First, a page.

KHAT TALES: TROUBLE BREWS OVER SOMALIS' FAVOURITE DRUG
Chewing It 'Like Drinking Coffee After A Meal Here In Canada,' One User Says
Tucked away in the backroom of a restaurant in Toronto, a group of Somali friends gathers to relax in the early evening. One of them carefully reaches into his pocket and pulls out a bundle of khat, stimulant leaves of a shrub popular in East Africa and Arabia.
"In Somalia, if you invite a person to dinner, you have to offer him khat,"
says one of them, asking that his name not be published.
"It is like drinking coffee after a meal here in Canada."
But since his arrest in 2001 for chewing the leaves, the middle-aged man repeatedly peeks out of the window as he enjoys khat, afraid the police will show up again.
"In Somalia when you use it, you feel like a king," he says. "But here it is like you are a criminal."
Chewing khat for recreational and religious purposes is part of the routine in his home country, a habit as common as lighting a cigarette. But in Canada, khat has been blacklisted as a narcotic ever since Parliament passed the Controlled Drugs and Substances Act in the late 1990s.
While border officials are trumpeting seizures of $3.2-million worth of khat since January, Somali immigrants in Toronto are blaming the crackdown for festering tensions in their community.
Last month, officials seized $1.1-million worth of the drug in the Greater Toronto Area, slightly up from $980,000 during the comparable period in 2004.
"There has been more khat per seizure," explained Patrizia Giolti, communications manager at the Canadian Border Services Agency. "We want people to know that it is illegal here."
Khat, also known as Abyssinian tea, African salad and a variety of other street names, brings euphoria, sharpens thinking and increases energy, said Nelo Mohammed, a 32-year-old Somali cab driver who immigrated to Canada in 1993.
"It doesn't turn you into a violent person like alcohol," he said.
"Instead, it makes you friendlier, more talkative."
Health Canada, however, warns of extreme risks when khat is taken in high
doses: aggression, brain hemorrhaging and heart attacks.
Khat contains active ingredients cathinone and cathine, both classified as controlled substances by United Nations' drug control treaties by which Canada abides.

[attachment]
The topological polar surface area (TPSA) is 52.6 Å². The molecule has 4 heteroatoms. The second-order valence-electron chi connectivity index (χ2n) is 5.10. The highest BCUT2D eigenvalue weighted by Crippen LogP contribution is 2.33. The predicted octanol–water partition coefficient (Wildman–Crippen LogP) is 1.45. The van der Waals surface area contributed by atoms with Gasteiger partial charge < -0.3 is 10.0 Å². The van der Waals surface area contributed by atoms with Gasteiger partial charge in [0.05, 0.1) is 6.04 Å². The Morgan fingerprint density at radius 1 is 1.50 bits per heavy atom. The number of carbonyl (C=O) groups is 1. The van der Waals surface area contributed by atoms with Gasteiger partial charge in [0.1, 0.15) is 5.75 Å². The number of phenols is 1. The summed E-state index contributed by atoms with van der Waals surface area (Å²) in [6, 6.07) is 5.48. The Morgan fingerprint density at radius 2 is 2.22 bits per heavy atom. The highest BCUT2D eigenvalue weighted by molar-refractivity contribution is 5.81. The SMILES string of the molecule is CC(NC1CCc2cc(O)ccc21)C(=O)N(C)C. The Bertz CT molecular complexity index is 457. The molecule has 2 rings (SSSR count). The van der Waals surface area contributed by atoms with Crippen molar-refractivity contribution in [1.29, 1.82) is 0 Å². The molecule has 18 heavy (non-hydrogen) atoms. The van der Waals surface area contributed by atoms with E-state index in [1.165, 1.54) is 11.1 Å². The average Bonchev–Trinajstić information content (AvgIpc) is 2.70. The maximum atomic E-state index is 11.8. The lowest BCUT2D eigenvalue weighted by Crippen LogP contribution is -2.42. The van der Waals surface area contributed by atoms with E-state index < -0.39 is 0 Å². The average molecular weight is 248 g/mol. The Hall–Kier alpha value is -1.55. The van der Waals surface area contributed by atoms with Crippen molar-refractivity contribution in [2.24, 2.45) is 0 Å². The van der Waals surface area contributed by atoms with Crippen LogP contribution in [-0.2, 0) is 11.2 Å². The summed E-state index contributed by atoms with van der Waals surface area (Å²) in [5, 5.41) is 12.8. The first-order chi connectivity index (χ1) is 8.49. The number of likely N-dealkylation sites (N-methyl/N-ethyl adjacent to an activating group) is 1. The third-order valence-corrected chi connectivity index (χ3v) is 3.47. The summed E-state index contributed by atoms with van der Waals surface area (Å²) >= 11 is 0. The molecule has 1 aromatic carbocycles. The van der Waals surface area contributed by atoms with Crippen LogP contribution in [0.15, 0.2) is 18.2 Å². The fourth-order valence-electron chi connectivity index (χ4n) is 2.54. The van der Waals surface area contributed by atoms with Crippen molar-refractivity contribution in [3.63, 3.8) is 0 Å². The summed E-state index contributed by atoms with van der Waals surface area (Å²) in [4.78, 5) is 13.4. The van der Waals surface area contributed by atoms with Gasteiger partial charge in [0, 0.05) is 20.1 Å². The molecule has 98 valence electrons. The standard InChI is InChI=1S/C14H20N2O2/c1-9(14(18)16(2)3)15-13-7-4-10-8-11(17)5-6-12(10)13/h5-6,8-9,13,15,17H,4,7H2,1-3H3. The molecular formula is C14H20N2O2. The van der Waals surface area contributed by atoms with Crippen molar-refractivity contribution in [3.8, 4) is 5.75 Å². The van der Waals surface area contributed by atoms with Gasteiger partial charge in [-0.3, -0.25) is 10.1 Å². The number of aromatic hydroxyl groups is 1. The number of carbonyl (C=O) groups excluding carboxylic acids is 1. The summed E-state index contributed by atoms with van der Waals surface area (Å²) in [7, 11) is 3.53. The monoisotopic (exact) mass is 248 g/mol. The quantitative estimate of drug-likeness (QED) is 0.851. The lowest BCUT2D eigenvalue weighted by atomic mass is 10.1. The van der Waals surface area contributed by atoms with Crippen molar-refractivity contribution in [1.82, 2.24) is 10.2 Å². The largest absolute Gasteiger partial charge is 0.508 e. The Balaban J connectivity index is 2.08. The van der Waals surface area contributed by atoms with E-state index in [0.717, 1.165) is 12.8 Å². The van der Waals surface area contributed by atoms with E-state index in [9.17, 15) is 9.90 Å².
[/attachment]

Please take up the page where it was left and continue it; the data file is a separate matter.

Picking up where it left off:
Nonetheless, addiction experts doubt whether khat should be perceived as a narcotic.
"To my knowledge, it is an addictive substance like caffeine," said Dennis James, deputy clinical director at the Centre for Addiction and Mental Health in Toronto.
Dr. James has never dealt with anyone suffering from khat addiction and notes that no specific treatment exists. He also suggests that authorities might be too rigorous in their screening criteria.
"If alcohol were discovered today it would probably not pass," he said.
Somali immigrants remain bitterly divided over khat's effects on their community, said Osman Ali, president of the Somali-Canadian Association in west-end Toronto.
Officially, religious and community leaders in the city view khat as a narcotic. "But if you use it, no one will think you are a criminal or a drug addict," Mr. Ali said.
For some immigrants, the health risks pale in comparison with the social problems triggered by the high costs of the habit.
Since khat was banned, its price has soared to $60 a bundle from $15.
"If a person making $600 per month spends about $500 on khat, how will he be able to pay the rent?" asked Mr. Ali. He estimates that more than 40,000 Somalis in Toronto are regular users, roughly 50 per cent of the adults in the community.
The financial strain regular users place on their families has been a growing concern among Somalis.
"Families have been torn apart because of this," Mr. Ali said. "Many of us think it is destroying our community."
Mr. Mohammed, the cab driver, disagrees.
"I know a lot of responsible men who use khat," he said.
The higher prices have forced Mr. Mohammed, a father of two, to cut back on the habit to a couple of hours during the weekend.
"I chew in moderation and only buy as much as I can afford," he said.
Mr. Mohammed argues that Canada should follow Britain's example, where khat is legal and abundant. At a London market, a bunch can be purchased for only UKP3 ($6.80). In Somalia a bunch costs less than $1.
"People chew it every day in Somalia, from three in the afternoon to eight at night," said Mohammed Sudi, a 24-year-old cook who immigrated to Canada a decade ago.
Grown in Kenya and Ethiopia, khat tastes bitter and has a relatively short shelf life of two to three days. To preserve its moisture and potency during the trip across the Atlantic, smugglers wrap it in banana leaves.
Khat smugglers are generally sentenced to three years in jail, but judges tend to be more lenient with them, especially in comparison with those caught with heroin and cocaine.
Some judges aren't even aware of khat's existence as a drug, said Mr. Sudi, currently on probation after having been arrested with a bag of khat.
Law enforcers also prioritize other drugs over khat.
"It is not widespread, so people don't perceive it as a serious problem,"
said RCMP Superintendent Ron Allen.
"Not everyone knows what it is, but everyone knows cocaine and heroin."